05 March 2010

X-Plane Friday

It's safe to say that most aviation enthusiasts enjoy reading about prototype aircraft that never made it to production. "X-planes", as they're often called, capture the imagination, and include such incredible examples as the XB-70 Valkyrie bomber, the AH-56 Cheyenne helicopter, and the YF-23 Black Widow. While most of these aircraft are painstakingly maintained at museums throughout the world, a few notable prototypes of remarkable aircraft lay battered, broken, and bake in the sun in remote locations.

When I was a lieutenant in flight school in Fort Rucker, Alabama; I drove through the Daleville gate for the first time. I looked to the left, and I saw Fort Rucker's famous Army Aviation Museum, which featured the prototype AH-56 Cheyenne, a CH-54 Tarhe ("Skycrane"), and an OV-1C Mowhawk parked outside. As I made another left turn, however, I noticed that the museum had a back lot, filled with experimental, one-of-a-kind aircraft, just rotting in the sun. There was the XCH-62 Heavy Lift Helicopter, capable of picking up a tank, as well as the Boeing Model 347, the first fly-by-wire helicopter, based on the CH-47 Chinook.

But one of the best finds came when someone told me about the YAH-63 prototype--the aircraft which competed against the AH-64 Apache--located near a golf course at Fort Rucker (Google Maps). After some investigating, I determined that it was located just outside of plain sight, behind a fence. It had simply been abandoned and neglected for years, its remains rotting in the heat and humidity of southern Alabama.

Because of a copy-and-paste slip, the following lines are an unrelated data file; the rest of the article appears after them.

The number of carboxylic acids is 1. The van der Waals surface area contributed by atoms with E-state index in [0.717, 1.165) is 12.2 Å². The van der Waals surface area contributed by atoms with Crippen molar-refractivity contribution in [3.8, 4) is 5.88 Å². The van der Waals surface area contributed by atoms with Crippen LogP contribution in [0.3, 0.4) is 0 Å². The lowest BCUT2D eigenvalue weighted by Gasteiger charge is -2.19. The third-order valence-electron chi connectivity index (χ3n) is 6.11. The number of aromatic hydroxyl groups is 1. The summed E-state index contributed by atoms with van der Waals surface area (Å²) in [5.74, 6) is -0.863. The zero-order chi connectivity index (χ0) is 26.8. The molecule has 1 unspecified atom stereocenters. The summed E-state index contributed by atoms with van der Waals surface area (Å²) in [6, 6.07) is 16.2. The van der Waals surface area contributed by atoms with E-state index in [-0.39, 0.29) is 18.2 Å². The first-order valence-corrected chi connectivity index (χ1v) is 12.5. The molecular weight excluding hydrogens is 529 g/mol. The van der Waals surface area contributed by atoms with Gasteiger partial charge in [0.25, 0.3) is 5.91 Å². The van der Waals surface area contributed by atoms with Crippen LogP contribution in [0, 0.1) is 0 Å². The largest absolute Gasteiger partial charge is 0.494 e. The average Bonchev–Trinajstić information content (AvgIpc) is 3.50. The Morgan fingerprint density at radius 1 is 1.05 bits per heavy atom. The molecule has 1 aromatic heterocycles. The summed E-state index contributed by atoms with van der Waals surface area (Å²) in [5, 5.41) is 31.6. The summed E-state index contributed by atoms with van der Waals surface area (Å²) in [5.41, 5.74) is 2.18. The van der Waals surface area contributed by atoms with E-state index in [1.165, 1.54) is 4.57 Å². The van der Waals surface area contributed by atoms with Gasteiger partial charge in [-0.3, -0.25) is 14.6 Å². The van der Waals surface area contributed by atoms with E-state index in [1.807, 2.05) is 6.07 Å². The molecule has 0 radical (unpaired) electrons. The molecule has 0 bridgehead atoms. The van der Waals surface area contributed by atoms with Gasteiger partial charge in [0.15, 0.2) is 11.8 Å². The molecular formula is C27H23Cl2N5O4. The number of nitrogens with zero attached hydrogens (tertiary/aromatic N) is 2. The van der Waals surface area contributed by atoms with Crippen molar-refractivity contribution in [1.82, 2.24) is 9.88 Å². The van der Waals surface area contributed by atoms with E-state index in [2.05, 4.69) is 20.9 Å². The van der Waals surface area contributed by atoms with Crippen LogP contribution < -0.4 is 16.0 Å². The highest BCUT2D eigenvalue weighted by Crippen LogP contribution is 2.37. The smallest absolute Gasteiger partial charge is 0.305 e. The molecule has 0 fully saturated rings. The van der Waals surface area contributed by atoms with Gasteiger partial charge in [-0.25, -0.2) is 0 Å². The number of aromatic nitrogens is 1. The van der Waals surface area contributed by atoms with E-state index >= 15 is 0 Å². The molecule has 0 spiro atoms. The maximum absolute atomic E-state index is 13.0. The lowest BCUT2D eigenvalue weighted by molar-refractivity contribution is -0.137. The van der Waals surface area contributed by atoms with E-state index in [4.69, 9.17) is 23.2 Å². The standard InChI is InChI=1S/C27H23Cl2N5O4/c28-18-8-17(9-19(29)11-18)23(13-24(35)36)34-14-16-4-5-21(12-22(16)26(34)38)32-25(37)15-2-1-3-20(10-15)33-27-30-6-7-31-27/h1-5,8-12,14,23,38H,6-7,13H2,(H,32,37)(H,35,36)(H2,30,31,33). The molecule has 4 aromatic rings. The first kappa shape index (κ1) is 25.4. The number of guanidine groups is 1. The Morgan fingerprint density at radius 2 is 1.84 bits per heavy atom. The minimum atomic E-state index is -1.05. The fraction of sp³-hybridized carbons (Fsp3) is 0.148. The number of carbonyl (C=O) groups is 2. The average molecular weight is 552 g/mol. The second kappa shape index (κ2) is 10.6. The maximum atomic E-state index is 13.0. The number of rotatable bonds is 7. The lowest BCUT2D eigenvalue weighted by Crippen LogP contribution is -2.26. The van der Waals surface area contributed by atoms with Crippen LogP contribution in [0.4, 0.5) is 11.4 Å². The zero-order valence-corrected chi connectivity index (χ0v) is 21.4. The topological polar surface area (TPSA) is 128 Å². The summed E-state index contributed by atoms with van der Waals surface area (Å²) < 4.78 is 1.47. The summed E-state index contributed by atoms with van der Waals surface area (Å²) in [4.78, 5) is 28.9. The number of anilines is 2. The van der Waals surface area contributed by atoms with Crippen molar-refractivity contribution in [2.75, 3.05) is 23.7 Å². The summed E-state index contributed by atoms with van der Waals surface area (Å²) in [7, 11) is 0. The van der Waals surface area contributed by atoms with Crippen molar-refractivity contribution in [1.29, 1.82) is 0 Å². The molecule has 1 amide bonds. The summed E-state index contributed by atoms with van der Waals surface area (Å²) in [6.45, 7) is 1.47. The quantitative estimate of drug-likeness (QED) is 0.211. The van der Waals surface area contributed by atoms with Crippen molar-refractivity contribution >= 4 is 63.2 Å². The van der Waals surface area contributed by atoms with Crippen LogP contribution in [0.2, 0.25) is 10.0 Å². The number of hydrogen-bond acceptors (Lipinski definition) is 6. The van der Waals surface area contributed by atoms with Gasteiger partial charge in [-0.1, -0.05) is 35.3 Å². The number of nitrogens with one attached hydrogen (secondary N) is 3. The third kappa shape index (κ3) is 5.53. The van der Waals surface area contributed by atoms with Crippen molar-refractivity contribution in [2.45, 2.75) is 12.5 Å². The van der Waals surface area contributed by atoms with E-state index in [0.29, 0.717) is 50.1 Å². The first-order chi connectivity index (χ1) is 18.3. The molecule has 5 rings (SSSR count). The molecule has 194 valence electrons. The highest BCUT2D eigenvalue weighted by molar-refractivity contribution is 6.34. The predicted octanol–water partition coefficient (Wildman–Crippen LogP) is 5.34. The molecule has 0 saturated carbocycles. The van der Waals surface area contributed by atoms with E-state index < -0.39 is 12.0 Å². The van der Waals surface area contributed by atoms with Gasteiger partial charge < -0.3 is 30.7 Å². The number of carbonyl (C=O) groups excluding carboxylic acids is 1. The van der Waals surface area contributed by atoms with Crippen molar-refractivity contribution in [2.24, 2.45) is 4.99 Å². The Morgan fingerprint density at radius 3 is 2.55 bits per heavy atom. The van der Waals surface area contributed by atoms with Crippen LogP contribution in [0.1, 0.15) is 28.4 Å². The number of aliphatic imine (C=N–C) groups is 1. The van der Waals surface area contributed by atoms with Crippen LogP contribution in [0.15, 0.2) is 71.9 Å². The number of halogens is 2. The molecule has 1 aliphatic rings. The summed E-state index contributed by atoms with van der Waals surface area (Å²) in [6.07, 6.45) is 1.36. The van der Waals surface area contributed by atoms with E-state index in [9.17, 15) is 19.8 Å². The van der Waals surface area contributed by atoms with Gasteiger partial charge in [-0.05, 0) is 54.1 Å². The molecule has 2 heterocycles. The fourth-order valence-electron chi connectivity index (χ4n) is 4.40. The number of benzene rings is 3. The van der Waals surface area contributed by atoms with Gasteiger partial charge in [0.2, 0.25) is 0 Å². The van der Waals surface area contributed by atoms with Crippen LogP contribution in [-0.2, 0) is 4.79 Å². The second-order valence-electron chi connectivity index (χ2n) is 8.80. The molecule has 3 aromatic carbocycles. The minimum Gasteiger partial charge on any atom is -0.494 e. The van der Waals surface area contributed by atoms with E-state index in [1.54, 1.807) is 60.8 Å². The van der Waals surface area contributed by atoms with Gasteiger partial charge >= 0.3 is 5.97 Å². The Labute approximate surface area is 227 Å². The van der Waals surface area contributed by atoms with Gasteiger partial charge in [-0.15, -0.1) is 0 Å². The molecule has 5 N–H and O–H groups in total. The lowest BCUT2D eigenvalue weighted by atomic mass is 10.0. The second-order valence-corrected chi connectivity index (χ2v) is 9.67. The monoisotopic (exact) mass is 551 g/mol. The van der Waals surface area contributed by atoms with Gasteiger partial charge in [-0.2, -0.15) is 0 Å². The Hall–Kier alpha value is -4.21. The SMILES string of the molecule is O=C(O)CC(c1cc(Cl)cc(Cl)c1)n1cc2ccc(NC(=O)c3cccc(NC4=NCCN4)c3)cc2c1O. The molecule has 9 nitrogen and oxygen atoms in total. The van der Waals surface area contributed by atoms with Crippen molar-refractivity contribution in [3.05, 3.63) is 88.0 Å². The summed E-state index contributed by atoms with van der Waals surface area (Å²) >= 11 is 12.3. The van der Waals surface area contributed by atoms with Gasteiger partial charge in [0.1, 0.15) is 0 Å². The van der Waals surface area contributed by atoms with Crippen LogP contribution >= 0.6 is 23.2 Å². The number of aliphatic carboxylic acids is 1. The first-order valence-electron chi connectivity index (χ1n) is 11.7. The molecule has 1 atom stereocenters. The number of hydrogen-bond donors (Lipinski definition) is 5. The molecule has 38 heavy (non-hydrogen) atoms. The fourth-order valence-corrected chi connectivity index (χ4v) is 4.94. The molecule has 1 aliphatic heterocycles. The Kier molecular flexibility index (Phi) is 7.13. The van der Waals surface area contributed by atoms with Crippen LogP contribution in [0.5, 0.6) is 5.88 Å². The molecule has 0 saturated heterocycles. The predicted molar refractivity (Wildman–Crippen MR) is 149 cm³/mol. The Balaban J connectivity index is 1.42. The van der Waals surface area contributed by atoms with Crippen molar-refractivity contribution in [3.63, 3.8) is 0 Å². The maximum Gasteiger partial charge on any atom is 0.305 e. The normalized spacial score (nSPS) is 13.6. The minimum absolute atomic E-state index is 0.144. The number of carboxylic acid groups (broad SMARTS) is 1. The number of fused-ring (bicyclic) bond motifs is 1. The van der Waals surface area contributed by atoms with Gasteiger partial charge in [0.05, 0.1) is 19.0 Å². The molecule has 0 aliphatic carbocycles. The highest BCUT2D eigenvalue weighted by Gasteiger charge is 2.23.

Yes, a prototype attack helicopter in all its glory. Interestingly enough, I have no idea what that plane next to the YAH-63 is either...it almost looks like the cockpit and fuselage of an X-wing starfighter. Anyone care to venture a guess?

The Russians are no different, with one of their most incredible designs rotting away on the shores of the Caspian Sea. It's a "ground effect vehicle"--a half-ship, half-airplane hybrid--that could travel the seas at over 300 miles per hour. The Russians called these types of ships "ekranoplans". Developed in the 1960s, these strange vehicles were spotted by American spy satellites and dubbed "Caspian Sea Monsters". The most impressive of the Caspian Sea Monsters was the 500-ton KM-08 Ekranoplan, the heaviest craft ever flown. Another interesting craft is the Soviet Lun-class ekranoplan, which was armed with missiles and served as part of the Soviet Black Sea Fleet during the late 1980s.

Today, the Lun-class ekranoplan sits in a state of disarray, rusting away along with much of the former Soviet fleet. Check out the Lun today in an impressive blog entry (it's in Russian, but the pics speak for themselves).

The Lun today...


DLP said...

Thanks for the pictures! I enjoy your blog.

I thought the army aviation museum was Fort Rucker... is it just too overcrowded to put it in a hangar?

Starbuck said...

Fort Rucker has much more than just the museum. It contains almost every training program available for Army aviators--the flight school, the officer training programs, you name it.

It's quite a big complex, with "Fort Rucker" actually owning a number of small remote sites for aviation training throughout Alabama and Florida.

As for why they don't hangar these things, I'm not certain. I believe that Rucker still has a Hind-D in its possession, but I don't know where they keep it.